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21/22 Febr 2011ASA Annual Conference 2011 The intermediary in the digital age - luxury or necessity? A view from the library Dr. Hildegard Schäffler Bavarian.

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Presentation on theme: "21/22 Febr 2011ASA Annual Conference 2011 The intermediary in the digital age - luxury or necessity? A view from the library Dr. Hildegard Schäffler Bavarian."— Presentation transcript:

1 21/22 Febr 2011ASA Annual Conference 2011 The intermediary in the digital age - luxury or necessity? A view from the library Dr. Hildegard Schäffler Bavarian State Library Munich

2 2 Library perspective(s) No single or uniform library perspective on the issue of the intermediary in the digital age due to differences in »Purchase patterns (single items vs. packages; on their own vs. within a consortium) »Collection policy (access-based only vs. archival role; special collections; hybrid components) Focus on »Academic libraries with hybrid collections, purchasing on their own as well as within consortia »Consortium managers

3 3 The more specific perspective Bavarian State Library »Central regional and archival library of Bavaria »Second largest universal library in German-speaking countries »International research library »Between cultural heritage (extensive manuscripts, rare books and special collections) and the digital age (mass digitisation, licensing, electronic publishing) Group purchasing at the regional and national levels »Bavarian Consortium as one of the major German regional consortia, run by the Bavarian State Library »Negotiations of national licences and national consortia, supported by the Deutsche Forschungsgemeinschaft → Role of intermediaries currently under debate

4 4 Is Library Choice the choice of the library? “Agents and publishers understand that many libraries are struggling in this challenging environment.” (http://www.subscription-agents.org/library-choice) OR RATHER … “Libraries and publishers understand that many agents are struggling in this challenging environment.”  Library Choice = Library/Consortium Needs? = Agents‘ Chance?

5 5 Example #1: eJournals one by one Support in dealing with one-to-many relationships remains valid in the digital world Beyond ordering and claiming »Timely information about changes in business models »Assistance with the implications of complex pricing models »Access support (only if faster than direct contact with publisher) Tail end in focus »Larger publishers tend to come via packages/consortia  How much effort can agents invest to operate economically?

6 6 Example #2: eBooks one by one What about eBooks? »Title by title selection tends to be more important than with eJournals »Tail end included »One-to-many-relationships Beyond ordering »Comprehensive title selection tools »Integrated print and e-services »Metadata supply: Delivery vs. quality control »PDA support  Is every agent qualified to deal with eBooks?

7 7 Example #3: Whatever print remains… Print business is not gone completely »Journals in special collections, esp. in the humanities »Book market not at the e-level of journals yet by far »Deep Discount print options within package deals Anything which is print-related should remain with the intermediaries  The tail end again…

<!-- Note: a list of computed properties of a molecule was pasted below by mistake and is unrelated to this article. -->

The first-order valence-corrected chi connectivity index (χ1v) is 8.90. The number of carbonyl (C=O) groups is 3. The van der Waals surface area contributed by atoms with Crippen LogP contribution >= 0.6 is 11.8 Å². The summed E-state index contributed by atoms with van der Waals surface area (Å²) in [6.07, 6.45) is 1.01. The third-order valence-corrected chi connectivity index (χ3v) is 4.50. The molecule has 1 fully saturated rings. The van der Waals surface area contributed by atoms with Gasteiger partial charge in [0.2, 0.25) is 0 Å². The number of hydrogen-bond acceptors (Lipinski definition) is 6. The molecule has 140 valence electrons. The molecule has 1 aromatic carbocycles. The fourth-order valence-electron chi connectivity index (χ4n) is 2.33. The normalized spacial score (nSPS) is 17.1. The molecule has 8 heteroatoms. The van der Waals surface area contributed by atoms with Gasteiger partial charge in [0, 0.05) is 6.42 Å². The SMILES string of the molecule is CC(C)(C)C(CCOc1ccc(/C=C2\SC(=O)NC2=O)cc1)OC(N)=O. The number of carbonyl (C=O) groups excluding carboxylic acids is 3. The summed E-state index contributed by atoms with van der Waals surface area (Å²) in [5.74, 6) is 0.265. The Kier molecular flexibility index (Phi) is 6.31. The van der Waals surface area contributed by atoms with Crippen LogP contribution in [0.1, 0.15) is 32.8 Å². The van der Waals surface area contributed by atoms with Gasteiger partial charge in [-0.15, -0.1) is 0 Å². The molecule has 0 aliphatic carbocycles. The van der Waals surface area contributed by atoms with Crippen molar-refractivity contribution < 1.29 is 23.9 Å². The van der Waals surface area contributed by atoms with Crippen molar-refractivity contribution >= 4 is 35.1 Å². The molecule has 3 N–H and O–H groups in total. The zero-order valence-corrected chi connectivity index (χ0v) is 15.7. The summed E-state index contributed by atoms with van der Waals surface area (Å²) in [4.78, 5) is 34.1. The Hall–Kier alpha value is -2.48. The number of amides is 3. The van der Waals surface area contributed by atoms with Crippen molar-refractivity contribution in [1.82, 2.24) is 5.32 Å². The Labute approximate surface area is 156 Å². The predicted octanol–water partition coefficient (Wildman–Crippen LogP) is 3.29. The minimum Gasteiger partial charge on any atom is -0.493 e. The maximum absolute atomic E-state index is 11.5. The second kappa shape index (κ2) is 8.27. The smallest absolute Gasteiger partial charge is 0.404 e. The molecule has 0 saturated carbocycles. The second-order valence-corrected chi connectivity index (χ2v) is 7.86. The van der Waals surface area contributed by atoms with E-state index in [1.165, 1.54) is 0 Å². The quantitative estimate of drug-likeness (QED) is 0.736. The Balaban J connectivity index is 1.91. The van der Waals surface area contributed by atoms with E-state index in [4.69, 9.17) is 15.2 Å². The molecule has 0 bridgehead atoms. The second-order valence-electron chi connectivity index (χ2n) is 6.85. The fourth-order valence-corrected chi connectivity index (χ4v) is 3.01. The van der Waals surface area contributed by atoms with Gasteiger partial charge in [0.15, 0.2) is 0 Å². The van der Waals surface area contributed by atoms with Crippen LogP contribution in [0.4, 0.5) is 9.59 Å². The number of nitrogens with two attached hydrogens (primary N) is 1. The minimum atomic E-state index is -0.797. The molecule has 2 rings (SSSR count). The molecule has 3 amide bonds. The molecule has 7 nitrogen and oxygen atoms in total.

8 8 Example #4: Consortia negotiations Direct negotiations between consortia and publishers as the rule »Immediate exchange of information »Better knowledge of the interests and needs of the consortium participants »No commercial interest in the deal »Keep the deal cheaper vs. staff time Possible exceptions »Representation of publishers in markets where they are not present directly: agent must understand the specifics of the respective regional market »Smaller package deals Agents competing with consortia? »Publishers, please don‘t confuse libraries!  Room for intermediaries rather limited

9 9 Example #5: Consortia administration for eJournals (1) Invoicing »Breaking down single invoice to institutional level »Breaking down the institutional invoice to faculty level etc. Renewal services? »Holdings reconciliation / checking of subscription lists -Limitations where several agents are involved (Library Choice!) -Will increasingly lose importance with further advance of e-only models »How come publishers‘ lists are faulty in the first place as intermediaries have been involved all the time?

10 10 Example #5: Consortia administration for eJournals (2) Title information management? »“Not knowing precisely which titles and years are included in a deal makes collection management difficult and time consuming and this lack of detail makes content linking and discovery difficult, if not impossible.” (http://www.subscription-agents.org/library-choice)  This should have been dealt with in the negotiation!  Room for services in consortia administration, but not for their own sake

11 11 Example #6: Consortia ordering for eBooks Typical eBook consortium framework: volume-based discounts negotiated by the consortium manager Libraries would welcome to be able to order via the agent of their choice  Publisher policies tend to vary  Agents tend to strive for exclusive representation

12 12 Example #7: Tools Libraries require (some) (affordable) tools »Electronic Resource Management, discovery services, statistics analysis, link resolving software etc. Intermediaries compete with other information service providers and home- grown systems in this field  Agents are welcome to participate in this competition

13 13 Library Choice: yes, but… Libraries may need support in one-to-many relationships and administrative issues Libraries struggle with the tail end BUT … The intermediary can only be part of the distribution chain if the services make sense in the digital age

14 14 Thank you! Phone: +49-(0)


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